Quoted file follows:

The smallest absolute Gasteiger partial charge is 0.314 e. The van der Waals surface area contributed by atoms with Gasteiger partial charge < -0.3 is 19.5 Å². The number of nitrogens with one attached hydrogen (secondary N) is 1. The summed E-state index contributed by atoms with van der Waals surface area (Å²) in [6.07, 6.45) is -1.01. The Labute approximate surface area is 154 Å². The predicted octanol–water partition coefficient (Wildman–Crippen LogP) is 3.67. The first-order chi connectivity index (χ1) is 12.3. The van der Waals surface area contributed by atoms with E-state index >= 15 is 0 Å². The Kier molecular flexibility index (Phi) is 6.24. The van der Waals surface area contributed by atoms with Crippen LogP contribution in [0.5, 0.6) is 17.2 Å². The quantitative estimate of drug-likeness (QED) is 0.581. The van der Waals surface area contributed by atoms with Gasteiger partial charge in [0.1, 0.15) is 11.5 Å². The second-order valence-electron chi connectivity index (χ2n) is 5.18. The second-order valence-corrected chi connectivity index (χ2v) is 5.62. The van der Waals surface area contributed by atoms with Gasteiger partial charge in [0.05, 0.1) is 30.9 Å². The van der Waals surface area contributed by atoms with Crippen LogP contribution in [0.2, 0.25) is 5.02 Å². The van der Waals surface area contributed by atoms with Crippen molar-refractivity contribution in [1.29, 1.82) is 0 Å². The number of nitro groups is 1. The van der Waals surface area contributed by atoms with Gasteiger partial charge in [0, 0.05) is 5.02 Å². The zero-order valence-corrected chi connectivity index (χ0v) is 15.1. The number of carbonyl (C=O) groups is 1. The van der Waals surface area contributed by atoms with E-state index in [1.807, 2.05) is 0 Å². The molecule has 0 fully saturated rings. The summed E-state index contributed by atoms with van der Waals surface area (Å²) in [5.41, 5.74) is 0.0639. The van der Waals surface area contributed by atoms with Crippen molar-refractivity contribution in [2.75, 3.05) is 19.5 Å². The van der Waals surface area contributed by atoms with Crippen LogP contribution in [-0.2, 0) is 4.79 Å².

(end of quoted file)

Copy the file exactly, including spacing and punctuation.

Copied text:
The smallest absolute Gasteiger partial charge is 0.314 e. The van der Waals surface area contributed by atoms with Gasteiger partial charge < -0.3 is 19.5 Å². The number of nitrogens with one attached hydrogen (secondary N) is 1. The summed E-state index contributed by atoms with van der Waals surface area (Å²) in [6.07, 6.45) is -1.01. The Labute approximate surface area is 154 Å². The predicted octanol–water partition coefficient (Wildman–Crippen LogP) is 3.67. The first-order chi connectivity index (χ1) is 12.3. The van der Waals surface area contributed by atoms with E-state index >= 15 is 0 Å². The Kier molecular flexibility index (Phi) is 6.24. The van der Waals surface area contributed by atoms with Crippen LogP contribution in [0.5, 0.6) is 17.2 Å². The quantitative estimate of drug-likeness (QED) is 0.581. The van der Waals surface area contributed by atoms with Gasteiger partial charge in [0.1, 0.15) is 11.5 Å². The second-order valence-electron chi connectivity index (χ2n) is 5.18. The second-order valence-corrected chi connectivity index (χ2v) is 5.62. The van der Waals surface area contributed by atoms with Gasteiger partial charge in [0.05, 0.1) is 30.9 Å². The van der Waals surface area contributed by atoms with Crippen LogP contribution in [0.2, 0.25) is 5.02 Å². The van der Waals surface area contributed by atoms with Crippen molar-refractivity contribution in [1.29, 1.82) is 0 Å². The number of nitro groups is 1. The van der Waals surface area contributed by atoms with Gasteiger partial charge in [0, 0.05) is 5.02 Å². The zero-order valence-corrected chi connectivity index (χ0v) is 15.1. The number of carbonyl (C=O) groups is 1. The van der Waals surface area contributed by atoms with E-state index in [1.807, 2.05) is 0 Å². The molecule has 0 fully saturated rings. The summed E-state index contributed by atoms with van der Waals surface area (Å²) in [5.41, 5.74) is 0.0639. The van der Waals surface area contributed by atoms with Crippen molar-refractivity contribution in [2.75, 3.05) is 19.5 Å². The van der Waals surface area contributed by atoms with Crippen LogP contribution in [-0.2, 0) is 4.79 Å².